Players want to be partners
CFLPA boss Scott Flory says there's plenty to go around and hopes new talks can help bring labour peace
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Hey there, time traveller!
This article was published 27/05/2014 (3048 days ago), so information in it may no longer be current.
Canadian Football League Players’ Association boss Scott Flory has studied lots of numbers lately, including those on the financial statement recently released by the Winnipeg Blue Bombers.
So while the CFLPA and the league are set to resume talks towards a new collective bargaining agreement Wednesday in Toronto, Flory is convinced there is a way for everybody to get some — and for the Bombers to make a profit AND meet their stadium-debt payments — as part of a partnership that would include revenue sharing.
“Let’s remember the first $15 million (of the Bombers’ stadium loan) is interest free,” said Flory Monday from Montreal. “And that $2.9 million profit they announced (not-including one-time stadium costs) is affected by their payment of more than $1 million in coaches and management severance costs because those salaries were guaranteed.
“I think it’s important to understand there is no regulation on any part of their business other than player salary. They can spend what they want in every other aspect of their business except there’s a cap on what players can earn. If we’re going to regulate salaries then there has to be some connection as to how those salaries are linked to revenue.”
Flory reached out to CFL commissioner Mark Cohon on the weekend in an effort to get the two sides talking and, hopefully, negotiating again. The CFLPA also issued a ‘Statement of Facts’ on Sunday in which they clarified some of the numbers issued by the CFL in letters to fans and veteran players last week — all part of the public posturing between the two sides that heated up after a winter of very little negotiating and with the current deal set to expire on Friday.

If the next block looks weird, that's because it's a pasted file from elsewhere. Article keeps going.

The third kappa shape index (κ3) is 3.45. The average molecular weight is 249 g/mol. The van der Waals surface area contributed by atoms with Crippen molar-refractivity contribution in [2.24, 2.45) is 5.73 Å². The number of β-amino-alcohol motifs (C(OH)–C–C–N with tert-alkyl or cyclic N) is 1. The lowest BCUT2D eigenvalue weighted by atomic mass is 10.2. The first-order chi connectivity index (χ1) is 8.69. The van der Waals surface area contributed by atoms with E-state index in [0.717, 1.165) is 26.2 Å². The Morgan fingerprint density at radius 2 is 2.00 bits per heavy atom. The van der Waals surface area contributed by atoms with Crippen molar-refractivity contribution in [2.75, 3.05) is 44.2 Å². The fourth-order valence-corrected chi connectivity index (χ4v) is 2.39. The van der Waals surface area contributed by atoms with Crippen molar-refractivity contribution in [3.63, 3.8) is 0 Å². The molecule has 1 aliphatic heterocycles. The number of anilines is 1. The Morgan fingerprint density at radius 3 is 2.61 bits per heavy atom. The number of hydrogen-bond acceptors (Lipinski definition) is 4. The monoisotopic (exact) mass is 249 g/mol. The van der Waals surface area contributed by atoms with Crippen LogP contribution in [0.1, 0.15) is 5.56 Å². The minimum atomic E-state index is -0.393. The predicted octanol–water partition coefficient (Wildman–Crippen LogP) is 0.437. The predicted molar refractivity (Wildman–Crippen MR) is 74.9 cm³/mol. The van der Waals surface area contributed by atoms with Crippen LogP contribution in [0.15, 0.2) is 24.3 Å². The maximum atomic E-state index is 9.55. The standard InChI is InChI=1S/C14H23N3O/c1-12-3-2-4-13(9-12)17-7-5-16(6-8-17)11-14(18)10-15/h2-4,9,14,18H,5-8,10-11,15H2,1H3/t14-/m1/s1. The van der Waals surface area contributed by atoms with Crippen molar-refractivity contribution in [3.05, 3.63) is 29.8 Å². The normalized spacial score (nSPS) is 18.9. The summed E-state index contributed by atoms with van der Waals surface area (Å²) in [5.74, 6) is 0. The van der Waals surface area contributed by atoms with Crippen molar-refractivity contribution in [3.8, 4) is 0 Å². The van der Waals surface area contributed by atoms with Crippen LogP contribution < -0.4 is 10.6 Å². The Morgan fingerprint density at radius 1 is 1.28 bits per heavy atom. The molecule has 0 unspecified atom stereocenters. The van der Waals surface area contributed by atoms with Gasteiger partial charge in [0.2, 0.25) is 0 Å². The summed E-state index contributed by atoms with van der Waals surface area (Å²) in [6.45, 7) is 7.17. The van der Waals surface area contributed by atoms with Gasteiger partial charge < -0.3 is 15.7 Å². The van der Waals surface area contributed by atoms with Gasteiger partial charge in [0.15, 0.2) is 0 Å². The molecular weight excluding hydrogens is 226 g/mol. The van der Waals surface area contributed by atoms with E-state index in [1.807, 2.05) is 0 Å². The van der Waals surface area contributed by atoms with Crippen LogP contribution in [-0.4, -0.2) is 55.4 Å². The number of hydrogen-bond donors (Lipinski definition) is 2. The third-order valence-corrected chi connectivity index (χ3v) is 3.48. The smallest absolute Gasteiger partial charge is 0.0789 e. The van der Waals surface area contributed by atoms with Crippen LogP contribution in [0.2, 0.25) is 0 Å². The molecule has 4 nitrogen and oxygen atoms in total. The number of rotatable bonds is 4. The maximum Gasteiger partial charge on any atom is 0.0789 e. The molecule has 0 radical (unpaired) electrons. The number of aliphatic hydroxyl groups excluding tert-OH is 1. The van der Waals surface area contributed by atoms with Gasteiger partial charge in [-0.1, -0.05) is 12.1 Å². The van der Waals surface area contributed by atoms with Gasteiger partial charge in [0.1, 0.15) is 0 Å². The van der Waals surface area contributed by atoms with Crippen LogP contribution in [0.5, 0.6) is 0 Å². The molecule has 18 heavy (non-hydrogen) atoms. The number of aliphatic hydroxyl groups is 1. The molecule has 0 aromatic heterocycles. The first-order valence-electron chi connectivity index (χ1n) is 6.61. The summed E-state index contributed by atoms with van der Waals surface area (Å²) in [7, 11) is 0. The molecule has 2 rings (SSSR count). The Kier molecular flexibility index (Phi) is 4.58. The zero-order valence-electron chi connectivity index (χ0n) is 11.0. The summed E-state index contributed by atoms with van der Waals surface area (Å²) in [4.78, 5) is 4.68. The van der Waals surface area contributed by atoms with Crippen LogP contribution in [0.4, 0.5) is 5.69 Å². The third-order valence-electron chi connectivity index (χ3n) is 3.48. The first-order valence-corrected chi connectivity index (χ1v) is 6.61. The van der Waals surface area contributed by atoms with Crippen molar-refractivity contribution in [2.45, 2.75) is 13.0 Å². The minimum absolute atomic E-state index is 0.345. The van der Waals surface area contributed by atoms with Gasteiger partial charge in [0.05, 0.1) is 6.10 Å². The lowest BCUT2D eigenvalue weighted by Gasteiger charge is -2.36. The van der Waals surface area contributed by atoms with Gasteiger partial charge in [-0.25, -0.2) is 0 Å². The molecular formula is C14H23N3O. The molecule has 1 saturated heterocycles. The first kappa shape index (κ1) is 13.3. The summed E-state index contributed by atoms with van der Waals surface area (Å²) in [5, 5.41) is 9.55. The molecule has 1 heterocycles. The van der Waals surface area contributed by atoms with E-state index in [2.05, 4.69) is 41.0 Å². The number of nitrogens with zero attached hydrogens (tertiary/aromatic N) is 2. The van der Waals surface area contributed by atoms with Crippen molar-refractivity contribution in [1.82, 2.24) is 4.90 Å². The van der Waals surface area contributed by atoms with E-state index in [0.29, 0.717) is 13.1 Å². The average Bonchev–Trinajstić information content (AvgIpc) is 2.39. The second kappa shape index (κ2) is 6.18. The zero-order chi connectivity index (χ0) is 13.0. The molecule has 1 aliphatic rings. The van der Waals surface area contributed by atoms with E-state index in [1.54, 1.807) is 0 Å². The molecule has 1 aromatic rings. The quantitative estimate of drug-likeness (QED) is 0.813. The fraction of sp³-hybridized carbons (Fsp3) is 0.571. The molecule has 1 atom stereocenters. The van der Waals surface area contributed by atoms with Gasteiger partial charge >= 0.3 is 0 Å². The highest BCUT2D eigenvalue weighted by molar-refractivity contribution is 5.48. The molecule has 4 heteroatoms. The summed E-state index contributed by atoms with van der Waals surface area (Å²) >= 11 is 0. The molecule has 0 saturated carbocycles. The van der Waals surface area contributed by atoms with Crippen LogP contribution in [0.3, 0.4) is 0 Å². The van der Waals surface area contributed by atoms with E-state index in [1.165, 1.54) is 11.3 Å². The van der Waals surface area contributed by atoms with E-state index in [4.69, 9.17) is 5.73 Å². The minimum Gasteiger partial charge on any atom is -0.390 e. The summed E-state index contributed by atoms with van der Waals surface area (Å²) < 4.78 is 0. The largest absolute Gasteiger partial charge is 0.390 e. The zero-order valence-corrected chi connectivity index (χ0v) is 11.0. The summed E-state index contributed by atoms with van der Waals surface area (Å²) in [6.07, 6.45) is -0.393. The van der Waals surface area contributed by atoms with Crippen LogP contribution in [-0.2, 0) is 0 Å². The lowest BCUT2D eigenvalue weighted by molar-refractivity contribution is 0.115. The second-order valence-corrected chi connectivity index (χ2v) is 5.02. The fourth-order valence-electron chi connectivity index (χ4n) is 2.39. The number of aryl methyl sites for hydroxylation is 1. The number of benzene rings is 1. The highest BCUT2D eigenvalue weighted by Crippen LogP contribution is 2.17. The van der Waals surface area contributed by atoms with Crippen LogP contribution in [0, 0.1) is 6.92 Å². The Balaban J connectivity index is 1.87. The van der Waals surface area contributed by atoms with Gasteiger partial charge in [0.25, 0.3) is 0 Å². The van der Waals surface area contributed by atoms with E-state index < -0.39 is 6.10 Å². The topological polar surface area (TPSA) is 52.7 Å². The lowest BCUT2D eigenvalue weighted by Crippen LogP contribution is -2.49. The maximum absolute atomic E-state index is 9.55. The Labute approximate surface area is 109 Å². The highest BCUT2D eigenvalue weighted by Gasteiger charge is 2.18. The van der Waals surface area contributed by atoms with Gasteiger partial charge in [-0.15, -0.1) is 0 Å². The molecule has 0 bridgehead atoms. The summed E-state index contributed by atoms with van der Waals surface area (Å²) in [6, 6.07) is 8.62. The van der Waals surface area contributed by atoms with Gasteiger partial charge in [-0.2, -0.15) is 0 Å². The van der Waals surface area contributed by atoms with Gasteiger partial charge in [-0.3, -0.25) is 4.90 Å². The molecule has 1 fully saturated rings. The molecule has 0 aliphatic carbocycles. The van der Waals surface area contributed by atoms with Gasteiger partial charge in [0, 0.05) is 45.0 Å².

Among the CFLPA’s statement of facts, the players’ union pointed out that the Bombers saw their revenues grow by $7.5M to $24.2M — a rise of approximately 45 per cent — and maintained their proposal provides for a salary cap based on 35 per cent of revenues based on 2013 financial statements and not including the new TSN TV revenue.
Here are some of the key CFLPA takes heading into Wednesday’s meeting, courtesy an interview Flory did with the Free Press on Monday:
Q: Why did you feel it was important to reach out to the commissioner to get talks going again?
Flory: “We haven’t broken off talks and we’ve been consistent with our message from the start: we always want to meet and sit down and talk. At the end of the day we can’t create a partnership or come to a solution if we’re not in a room talking. That’s why I called the commissioner.”
Q: There is a report the CFL wishes to proceed with training camps under the terms of their current agreement and will not lock the players out providing there is no strike. Do you have the results yet on a strike vote and is there a possibility camps could still open if negotiations are progressing?
Flory: “We don’t have the results from the strike vote yet. And I can’t predict what might happen. We’re going to wait until we get into the room and see if we can’t work towards a solution where we are a partnership. A partnership is just that, it’s not one side dictating terms to the other side.”